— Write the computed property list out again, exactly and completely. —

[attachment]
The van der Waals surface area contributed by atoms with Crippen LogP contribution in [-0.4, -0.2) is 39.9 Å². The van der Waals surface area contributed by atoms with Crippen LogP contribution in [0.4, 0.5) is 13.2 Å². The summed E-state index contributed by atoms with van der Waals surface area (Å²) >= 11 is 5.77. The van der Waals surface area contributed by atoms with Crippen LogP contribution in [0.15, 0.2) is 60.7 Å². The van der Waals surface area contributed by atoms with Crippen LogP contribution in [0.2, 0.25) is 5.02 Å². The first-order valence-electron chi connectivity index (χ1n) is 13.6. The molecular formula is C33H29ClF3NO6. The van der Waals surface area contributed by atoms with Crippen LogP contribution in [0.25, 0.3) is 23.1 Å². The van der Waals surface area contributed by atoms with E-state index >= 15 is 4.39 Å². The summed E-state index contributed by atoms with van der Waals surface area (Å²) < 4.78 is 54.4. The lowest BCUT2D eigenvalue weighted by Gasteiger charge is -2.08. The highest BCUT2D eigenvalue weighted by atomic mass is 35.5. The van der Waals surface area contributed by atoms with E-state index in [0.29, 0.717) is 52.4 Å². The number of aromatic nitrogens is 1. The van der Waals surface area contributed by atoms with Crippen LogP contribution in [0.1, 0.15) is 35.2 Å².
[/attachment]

The van der Waals surface area contributed by atoms with Crippen LogP contribution in [-0.4, -0.2) is 39.9 Å². The van der Waals surface area contributed by atoms with Crippen LogP contribution in [0.4, 0.5) is 13.2 Å². The summed E-state index contributed by atoms with van der Waals surface area (Å²) >= 11 is 5.77. The van der Waals surface area contributed by atoms with Crippen LogP contribution in [0.15, 0.2) is 60.7 Å². The van der Waals surface area contributed by atoms with Crippen LogP contribution in [0.2, 0.25) is 5.02 Å². The first-order valence-electron chi connectivity index (χ1n) is 13.6. The molecular formula is C33H29ClF3NO6. The van der Waals surface area contributed by atoms with Crippen LogP contribution in [0.25, 0.3) is 23.1 Å². The van der Waals surface area contributed by atoms with E-state index >= 15 is 4.39 Å². The summed E-state index contributed by atoms with van der Waals surface area (Å²) < 4.78 is 54.4. The lowest BCUT2D eigenvalue weighted by Gasteiger charge is -2.08. The highest BCUT2D eigenvalue weighted by atomic mass is 35.5. The van der Waals surface area contributed by atoms with E-state index in [0.29, 0.717) is 52.4 Å². The number of aromatic nitrogens is 1. The van der Waals surface area contributed by atoms with Crippen LogP contribution in [0.1, 0.15) is 35.2 Å².